Britain and Canada on Thursday imposed sanctions on generals in Myanmar for human rights abuses following the military takeover of the Southeast Asian country.
The British Foreign Office said it had imposed sanctions on three junta officials, including defense and home affairs ministers, and had launched a review to stop British companies working with the regime.
“Britain condemns the military coup and the arbitrary detention of Aung San Suu Kyi and other politicians,” Foreign Minister Dominic Raab said in a statement, referring to Myanmar’s de facto leaders arrested during the coup.
“We, together with our international allies, will hold the Myanmar military to account for their human rights violations and strive for justice for the Myanmar people,” he added.
The United States has already sanctioned Myanmar’s leaders after the February 1 coup.
Canadian Foreign Minister Marc Garneau announced a broader list of sanctions affecting nine officials in Myanmar.
“The sanctions announced today are part of a unified response to send a clear message that Canada will not accept the actions of the Myanmar military and their complete disregard for Myanmar’s will and democratic rights,” he said.
The coup ended a decade of transition from full military rule in Myanmar and saw the arrest of Suu Kyi and other democratically elected leaders.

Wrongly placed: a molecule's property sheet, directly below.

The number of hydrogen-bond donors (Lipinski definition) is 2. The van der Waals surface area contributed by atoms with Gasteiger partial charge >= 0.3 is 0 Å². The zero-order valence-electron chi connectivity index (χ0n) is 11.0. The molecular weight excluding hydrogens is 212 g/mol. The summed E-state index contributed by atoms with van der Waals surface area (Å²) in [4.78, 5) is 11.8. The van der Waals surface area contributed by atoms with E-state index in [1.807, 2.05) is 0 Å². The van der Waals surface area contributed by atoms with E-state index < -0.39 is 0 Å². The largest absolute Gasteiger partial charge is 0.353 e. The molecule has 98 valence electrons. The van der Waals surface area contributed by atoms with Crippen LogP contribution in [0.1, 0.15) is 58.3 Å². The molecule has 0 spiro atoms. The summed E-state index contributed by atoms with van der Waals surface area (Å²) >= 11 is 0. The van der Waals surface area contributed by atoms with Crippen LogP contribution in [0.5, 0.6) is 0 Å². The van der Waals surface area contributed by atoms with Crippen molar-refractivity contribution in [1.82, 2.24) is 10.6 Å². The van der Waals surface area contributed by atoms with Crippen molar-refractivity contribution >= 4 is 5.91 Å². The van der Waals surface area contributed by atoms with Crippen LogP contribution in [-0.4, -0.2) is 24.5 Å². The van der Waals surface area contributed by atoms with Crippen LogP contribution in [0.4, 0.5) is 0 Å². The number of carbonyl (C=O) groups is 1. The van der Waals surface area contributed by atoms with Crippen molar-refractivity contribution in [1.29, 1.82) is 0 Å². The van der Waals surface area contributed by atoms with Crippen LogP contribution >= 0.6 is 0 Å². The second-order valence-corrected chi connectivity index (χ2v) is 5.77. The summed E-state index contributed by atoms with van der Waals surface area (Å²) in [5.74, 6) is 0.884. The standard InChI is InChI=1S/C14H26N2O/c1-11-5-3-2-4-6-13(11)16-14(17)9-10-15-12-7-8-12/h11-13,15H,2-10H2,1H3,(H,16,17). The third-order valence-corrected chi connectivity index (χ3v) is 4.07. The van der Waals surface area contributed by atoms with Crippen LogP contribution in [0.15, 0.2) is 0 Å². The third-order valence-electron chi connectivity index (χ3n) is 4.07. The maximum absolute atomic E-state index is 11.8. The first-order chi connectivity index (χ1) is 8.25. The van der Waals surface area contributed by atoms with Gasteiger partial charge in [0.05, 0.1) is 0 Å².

The generals justified the act of power by claiming fraud in the November election, which Suu Kyi’s National League for Democracy (NLD) party won in a landslide.
The British sanctions were placed on Defense Minister Mya Tun Oo, Home Secretary Lieutenant General Soe Htut and his Deputy Home Secretary, Lieutenant General Than Hlaing.
The government pointed to the role that ministers played in directing security services when it banned them from traveling to the UK and froze all assets they could have in the UK.
But the activist group Burma Campaign UK said the sanctions amount to a limit for leisure travel.
“These military leaders will have no assets in the UK to freeze, so the practical result of these types of sanctions is that they cannot take a holiday in the UK,” said Mark Farmaner, campaign manager.
Foreign ministers from the G7 group of rich countries said in a joint statement earlier this week that they were “deeply concerned” about the coup in Myanmar.